ABOUT THIS BOOK
Guns hold a complex place in American culture. Over 30,000 Americans die each year from gun violence, and guns are intimately connected to issues of public health, as is evident whenever a mass shooting occurs. But guns also play an important role in many Americans’ lives that is not reducible to violence and death—as tools, sporting equipment, and identity markers. They are also central to debates about constitutional rights, as seen in ongoing discussions about the Second Amendment, and they are a continuous source of legislative concern, as apparent in annual ratings of gun-supporting legislators.
Even as guns are wrapped up with other crucial areas of concern, they are also fundamentally a rhetorical concern. Guns and gun violence occupy a unique rhetorical space in the United States, one characterized by silent majorities, like most gun owners; vocal minorities, like the firearm industry and gun lobby; and a stalemate that fails to stem the flood of the dead. How Americans talk, deliberate, and fight about guns is vital to how guns are marketed, used, and regulated. A better understanding of the rhetorics of guns and gun violence can help Americans make better arguments about them in the world. However, where guns are concerned, rhetorical studies is not terribly different from American culture more generally. Guns are ever-present and exercise powerful effects, but they are commonly talked about in oblique, unsystematic ways.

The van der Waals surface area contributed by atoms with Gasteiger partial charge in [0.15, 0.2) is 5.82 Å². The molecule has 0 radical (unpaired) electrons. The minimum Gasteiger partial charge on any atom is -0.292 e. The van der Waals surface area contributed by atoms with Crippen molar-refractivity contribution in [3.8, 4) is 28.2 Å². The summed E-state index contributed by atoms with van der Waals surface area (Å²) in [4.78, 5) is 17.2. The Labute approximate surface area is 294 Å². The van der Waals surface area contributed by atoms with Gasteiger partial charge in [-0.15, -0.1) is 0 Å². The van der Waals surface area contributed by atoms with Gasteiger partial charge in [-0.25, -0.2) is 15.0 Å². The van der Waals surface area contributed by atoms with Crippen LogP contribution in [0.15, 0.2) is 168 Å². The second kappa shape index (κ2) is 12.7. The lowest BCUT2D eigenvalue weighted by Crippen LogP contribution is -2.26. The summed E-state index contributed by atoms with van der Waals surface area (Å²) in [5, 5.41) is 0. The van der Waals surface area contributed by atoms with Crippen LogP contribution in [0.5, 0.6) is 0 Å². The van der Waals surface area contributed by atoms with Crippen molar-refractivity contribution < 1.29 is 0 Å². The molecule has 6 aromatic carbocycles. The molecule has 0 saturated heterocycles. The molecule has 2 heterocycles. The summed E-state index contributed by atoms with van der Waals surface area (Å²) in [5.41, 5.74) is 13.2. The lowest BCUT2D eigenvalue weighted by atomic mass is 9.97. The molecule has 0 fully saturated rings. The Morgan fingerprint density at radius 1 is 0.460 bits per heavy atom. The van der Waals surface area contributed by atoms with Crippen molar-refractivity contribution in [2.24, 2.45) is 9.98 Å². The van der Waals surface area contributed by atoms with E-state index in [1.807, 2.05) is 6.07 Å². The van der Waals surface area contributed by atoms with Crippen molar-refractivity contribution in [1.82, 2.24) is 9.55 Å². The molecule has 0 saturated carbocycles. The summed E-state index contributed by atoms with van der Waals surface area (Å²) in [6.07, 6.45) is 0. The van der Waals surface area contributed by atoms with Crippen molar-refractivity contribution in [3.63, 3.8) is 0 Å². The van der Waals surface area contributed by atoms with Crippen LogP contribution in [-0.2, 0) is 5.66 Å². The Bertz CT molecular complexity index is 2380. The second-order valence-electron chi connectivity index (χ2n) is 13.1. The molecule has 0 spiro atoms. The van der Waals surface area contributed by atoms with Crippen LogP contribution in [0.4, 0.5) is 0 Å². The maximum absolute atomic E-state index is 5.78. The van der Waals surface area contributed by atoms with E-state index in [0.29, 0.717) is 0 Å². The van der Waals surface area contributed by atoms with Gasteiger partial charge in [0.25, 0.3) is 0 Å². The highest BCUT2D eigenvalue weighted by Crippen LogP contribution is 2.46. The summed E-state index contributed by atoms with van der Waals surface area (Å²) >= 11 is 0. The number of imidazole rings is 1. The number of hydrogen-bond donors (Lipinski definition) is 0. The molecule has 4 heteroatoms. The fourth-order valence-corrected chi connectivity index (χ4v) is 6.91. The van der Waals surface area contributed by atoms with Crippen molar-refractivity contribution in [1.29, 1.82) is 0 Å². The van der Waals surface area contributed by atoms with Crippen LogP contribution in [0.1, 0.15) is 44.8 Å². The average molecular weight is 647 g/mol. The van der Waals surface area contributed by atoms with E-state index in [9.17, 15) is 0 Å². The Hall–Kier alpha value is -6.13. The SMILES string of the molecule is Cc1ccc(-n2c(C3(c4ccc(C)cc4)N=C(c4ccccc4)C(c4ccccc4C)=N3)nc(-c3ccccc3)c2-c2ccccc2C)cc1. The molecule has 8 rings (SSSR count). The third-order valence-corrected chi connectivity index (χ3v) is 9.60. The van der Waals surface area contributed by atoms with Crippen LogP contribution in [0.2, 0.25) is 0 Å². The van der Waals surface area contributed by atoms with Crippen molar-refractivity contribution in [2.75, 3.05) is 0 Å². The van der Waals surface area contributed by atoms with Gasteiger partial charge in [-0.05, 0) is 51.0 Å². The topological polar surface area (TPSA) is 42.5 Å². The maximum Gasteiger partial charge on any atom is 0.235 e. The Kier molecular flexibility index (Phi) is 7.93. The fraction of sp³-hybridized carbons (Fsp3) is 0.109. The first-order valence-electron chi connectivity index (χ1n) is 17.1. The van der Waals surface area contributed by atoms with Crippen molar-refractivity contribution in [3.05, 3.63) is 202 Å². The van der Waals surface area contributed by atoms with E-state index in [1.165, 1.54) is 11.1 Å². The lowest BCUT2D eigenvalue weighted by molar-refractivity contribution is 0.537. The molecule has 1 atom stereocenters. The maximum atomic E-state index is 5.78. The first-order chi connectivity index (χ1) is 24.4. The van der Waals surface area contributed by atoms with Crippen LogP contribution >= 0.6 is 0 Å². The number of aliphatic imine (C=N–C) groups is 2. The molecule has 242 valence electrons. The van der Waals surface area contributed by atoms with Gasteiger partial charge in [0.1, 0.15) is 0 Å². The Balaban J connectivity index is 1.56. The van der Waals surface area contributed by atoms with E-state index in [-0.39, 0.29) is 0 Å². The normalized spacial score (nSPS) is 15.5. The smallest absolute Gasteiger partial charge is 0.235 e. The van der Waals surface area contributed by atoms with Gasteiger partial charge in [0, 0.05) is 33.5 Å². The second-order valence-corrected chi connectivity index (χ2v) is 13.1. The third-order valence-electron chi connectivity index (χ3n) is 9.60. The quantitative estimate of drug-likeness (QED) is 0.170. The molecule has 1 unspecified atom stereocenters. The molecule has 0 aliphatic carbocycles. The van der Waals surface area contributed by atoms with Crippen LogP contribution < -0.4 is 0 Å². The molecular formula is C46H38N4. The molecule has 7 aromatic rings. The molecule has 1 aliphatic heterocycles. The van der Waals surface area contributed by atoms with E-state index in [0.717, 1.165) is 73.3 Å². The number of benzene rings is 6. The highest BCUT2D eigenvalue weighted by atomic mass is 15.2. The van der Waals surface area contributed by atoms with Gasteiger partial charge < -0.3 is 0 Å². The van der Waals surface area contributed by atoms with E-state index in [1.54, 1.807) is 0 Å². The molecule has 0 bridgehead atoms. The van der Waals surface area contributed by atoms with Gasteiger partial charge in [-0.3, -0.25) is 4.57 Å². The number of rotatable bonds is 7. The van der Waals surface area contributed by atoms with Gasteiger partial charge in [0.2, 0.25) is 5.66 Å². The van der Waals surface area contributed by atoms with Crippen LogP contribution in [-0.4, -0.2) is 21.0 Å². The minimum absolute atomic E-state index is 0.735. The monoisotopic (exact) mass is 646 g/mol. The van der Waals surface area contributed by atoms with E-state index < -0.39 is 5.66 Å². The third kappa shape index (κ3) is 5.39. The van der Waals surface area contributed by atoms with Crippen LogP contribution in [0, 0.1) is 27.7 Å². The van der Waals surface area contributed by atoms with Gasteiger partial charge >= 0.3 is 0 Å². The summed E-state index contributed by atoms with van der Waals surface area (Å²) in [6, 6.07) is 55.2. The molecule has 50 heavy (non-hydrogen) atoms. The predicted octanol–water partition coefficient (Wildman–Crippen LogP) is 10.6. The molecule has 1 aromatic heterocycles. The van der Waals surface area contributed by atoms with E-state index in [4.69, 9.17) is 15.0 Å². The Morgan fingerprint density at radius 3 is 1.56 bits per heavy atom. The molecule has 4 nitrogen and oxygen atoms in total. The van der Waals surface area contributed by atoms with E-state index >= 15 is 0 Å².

Rhetoric and Guns advances more direct, systematic engagement in the field and beyond by analyzing rhetoric about guns, guns in rhetoric, and guns as rhetoric, particularly as they relate to specific instances of guns in culture. The authors attempt to understand rhetoric’s relationship to guns by analyzing rhetoric about guns and how they function in and as rhetoric related to specific instances—in media coverage, political speech, marketing, and advertising. Original chapters from scholars in rhetorical studies, communication, education, and related fields elucidate how rhetoric is used to maintain and challenge the deadly status quo of gun violence in the United States and extend rhetoricians’ sustained interest in the fields’ relationships to violence, brutality, and atrocity.
: Ira J. Allen, Brian Ballentine, Matthew Boedy, Peter Buck, Lisa Corrigan, Rosa Eberly, Kendall Gerdes, Ian E. J. Hill, Nathalie Kuriowa-Lewis, Patricia Roberts-Miller, Craig Rood, Bradley Serber, Catherine R. Squires, Scott Gage